The upcoming Kaseya Connect Europe User Conference will include a business track to help MSPs monetize their business, increase their service stack and boost revenues.
Sue Gilkes, faculty member of CompTIA and founder and managing director of Your Impact Ltd, will be providing her insights into how MSPs can grow their business and improve revenues, while Transmentum’s Adam Harris – Author of “Check-In Strategy Journal” – will be delivering a keynote speech – “7 Sales Strategies to Take Away and Implement Immediately” – a must attend session for all MSPs.
Next year, the General Data Protection Regulation (GDPR) will come into effect in May. MSPs need to start preparing to ensure the deadline for compliance is met. With the deadline just a few months away, a session will be focused on helping MSPs prepare.
TitanHQ is pleased to announce it is an Emerald Sponsor for the event and will be demonstrating its WebTitan and SpamTitan solutions for MSPs.
WebTitan is an innovative web filtering solution ideal for MSPs. The solution can easily be added to MSPs service stacks allowing them to improve the cybersecurity defenses of their clients. WebTitan is a DNS-based web filtering solution that blocks a wide range of online threats and allows users to carefully control the web content that can be accessed via their wired and wireless networks.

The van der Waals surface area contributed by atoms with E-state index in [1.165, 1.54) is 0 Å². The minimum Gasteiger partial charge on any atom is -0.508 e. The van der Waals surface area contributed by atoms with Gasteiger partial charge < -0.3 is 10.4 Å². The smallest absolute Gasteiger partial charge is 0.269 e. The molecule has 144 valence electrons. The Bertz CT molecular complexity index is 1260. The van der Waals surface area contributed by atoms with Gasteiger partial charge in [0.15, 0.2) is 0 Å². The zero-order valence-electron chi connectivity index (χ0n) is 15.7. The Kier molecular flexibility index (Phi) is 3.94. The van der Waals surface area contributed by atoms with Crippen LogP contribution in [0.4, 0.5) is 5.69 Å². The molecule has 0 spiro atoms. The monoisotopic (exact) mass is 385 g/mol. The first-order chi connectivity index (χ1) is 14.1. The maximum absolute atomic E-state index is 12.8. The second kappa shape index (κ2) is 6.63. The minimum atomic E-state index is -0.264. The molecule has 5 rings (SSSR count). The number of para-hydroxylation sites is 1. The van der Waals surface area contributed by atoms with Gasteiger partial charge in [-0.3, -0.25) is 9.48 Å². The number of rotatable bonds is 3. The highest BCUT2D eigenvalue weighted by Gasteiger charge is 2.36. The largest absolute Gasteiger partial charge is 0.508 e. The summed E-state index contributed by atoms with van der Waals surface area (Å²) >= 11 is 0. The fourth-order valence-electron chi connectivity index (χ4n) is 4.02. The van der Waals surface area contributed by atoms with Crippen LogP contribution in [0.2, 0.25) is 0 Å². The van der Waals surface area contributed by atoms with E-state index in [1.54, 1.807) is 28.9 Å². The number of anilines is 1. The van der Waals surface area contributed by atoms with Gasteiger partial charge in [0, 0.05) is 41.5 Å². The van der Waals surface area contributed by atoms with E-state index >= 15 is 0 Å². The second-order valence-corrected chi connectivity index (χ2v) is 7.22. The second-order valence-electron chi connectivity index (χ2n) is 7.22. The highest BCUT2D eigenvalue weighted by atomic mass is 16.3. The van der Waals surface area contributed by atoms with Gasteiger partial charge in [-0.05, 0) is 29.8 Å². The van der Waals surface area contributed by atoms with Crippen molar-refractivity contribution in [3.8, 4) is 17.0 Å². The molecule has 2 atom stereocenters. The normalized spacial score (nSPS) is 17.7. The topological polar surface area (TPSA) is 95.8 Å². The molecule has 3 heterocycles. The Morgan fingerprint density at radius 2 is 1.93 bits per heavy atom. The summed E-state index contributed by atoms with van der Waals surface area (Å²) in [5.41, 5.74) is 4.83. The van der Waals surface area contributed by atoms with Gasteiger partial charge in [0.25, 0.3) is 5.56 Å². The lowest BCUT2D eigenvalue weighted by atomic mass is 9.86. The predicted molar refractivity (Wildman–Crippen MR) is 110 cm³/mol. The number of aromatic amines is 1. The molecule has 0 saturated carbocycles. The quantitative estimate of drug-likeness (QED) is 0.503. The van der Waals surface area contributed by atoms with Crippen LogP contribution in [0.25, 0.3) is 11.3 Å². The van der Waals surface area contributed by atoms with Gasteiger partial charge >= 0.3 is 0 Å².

SpamTitan is a leading spam filtering solution that blocks more than 99.9% of spam and malicious emails to keep end users protected from phishing attacks, malware and ransomware infections.
Both solutions are provided as white labels with a range of hosting options, including hosting within an MSPs own environment.
Following the massive global ransomware attacks of recent months, businesses are demanding additional protections, with both solutions offering MSPs a golden opportunity to generate regular additional monthly revenue with minimal management time.
“It’s exciting to bring together hundreds of our European customers and partners for this conference, and provide them with convenient access to educational sessions, networking opportunities and insightful discussions from industry leader, said Sabine Link, vice president, customer success for Kaseya” Through this event, we can deliver a unique experience for our European users that will empower them with the knowledge they need to achieve the results they desire.”